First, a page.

In Luke’s gospel, we are told that Jesus began to pray on the mountain and as He prayed, His appearance began to change (Luke 9:29). Jesus’ face shone like the sun according to Matthew’s gospel (Matt. 17:2). All three of the gospels speak to Jesus’ clothes also changing and becoming as white as snow or as white as light; Luke’s gospel says that His clothes were glistening.
Note: The description of Jesus’ image during the transfiguration is very similar to the image of the “certain man” in Daniel 10:6, who I believe was Christ. The description of Jesus’ image during the transfiguration is somewhat similar to Jesus’ resurrected body though He didn’t shine bright. (I’ll speak more on Jesus’ resurrected body shortly). Jesus’ image during the transfiguration is also very similar to a description of the Son in (Rev. 1:14-15). The transfiguration of Jesus was a picture of the kingdom of God.
A picture of the kingdom of God
To further look at this picture of the kingdom of God, as Jesus was transfigured, we are told that both Elijah and Moses appeared and they talked with Jesus (Matt. 17:3; Mark 9:4; Luke 9:30). Moses and Elijah, we are told, appeared in glory and they spoke of Jesus’ upcoming death, physically. As they talked, we are told that “a cloud” came and overshadowed them and a voice came out of the cloud and said, “This is my beloved Son, Hear Him (Mark 9:7)!”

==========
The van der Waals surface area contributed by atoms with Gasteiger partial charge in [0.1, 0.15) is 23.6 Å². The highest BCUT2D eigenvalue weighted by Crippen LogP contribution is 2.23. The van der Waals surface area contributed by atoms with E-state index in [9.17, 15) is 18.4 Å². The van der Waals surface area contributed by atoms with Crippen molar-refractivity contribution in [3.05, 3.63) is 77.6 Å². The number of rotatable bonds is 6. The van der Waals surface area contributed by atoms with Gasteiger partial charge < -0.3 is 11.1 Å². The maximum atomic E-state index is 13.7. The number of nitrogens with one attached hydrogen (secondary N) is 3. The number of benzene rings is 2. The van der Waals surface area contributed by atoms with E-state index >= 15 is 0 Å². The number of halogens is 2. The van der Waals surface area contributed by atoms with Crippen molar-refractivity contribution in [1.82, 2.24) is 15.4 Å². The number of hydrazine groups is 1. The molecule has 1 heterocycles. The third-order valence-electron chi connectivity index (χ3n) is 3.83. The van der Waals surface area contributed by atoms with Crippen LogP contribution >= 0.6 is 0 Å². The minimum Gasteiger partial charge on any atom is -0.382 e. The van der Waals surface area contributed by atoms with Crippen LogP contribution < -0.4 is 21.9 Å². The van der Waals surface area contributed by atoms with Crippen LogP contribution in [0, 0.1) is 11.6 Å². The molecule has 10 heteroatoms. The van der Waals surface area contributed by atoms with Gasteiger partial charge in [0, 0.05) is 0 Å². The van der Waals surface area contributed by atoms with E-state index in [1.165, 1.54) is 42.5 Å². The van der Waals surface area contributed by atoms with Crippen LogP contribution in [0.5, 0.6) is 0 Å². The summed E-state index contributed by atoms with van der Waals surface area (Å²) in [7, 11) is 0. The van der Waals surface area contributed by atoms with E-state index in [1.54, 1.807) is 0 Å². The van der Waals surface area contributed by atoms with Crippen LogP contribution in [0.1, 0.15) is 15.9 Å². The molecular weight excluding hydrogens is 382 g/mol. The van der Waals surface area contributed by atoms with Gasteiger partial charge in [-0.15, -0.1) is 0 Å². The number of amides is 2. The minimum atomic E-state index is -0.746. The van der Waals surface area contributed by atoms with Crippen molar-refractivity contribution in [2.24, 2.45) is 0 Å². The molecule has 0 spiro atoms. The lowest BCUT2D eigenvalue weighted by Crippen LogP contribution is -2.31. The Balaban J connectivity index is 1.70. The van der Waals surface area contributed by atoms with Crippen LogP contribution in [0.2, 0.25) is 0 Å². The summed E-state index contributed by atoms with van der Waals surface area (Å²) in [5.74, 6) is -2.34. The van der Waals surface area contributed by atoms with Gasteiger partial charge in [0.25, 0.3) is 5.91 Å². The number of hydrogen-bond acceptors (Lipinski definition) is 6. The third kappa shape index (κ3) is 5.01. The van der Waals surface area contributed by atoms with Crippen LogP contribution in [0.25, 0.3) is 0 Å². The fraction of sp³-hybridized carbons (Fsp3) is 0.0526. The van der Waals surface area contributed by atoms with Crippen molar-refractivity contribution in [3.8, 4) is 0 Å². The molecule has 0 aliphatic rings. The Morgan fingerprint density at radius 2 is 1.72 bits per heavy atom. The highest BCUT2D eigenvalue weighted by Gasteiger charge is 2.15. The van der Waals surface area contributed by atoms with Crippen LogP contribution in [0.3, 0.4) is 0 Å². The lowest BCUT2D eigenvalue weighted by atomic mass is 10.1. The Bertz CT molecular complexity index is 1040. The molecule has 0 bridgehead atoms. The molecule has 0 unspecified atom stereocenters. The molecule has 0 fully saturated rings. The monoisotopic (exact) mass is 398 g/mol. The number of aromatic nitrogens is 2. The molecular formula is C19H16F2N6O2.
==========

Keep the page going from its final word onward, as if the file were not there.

The voice, we most certainly know, was the Father. What the Father says here is essentially identical to what was said after Jesus was baptized (Matt. 3:17; Mark 1:11; Luke 3:22). I would even point out that the cloud and the Father speaking out of the cloud should be familiar to you as well if you have studied scripture with me before.
The cloud is the shekinah cloud – the cloud of glory. We first see this cloud in scripture when the children of Israel left Egypt. You will recall that when Moses went up Mount Sinai, a cloud covered the mountain (Ex. 24:15). Scripture specifically states that “the glory of the Lord rested on Mount Sinai” (Ex. 24:16). Moses went into the midst of the cloud and the Lord spoke to him out of the midst (Ex. 24:18). Sound familiar?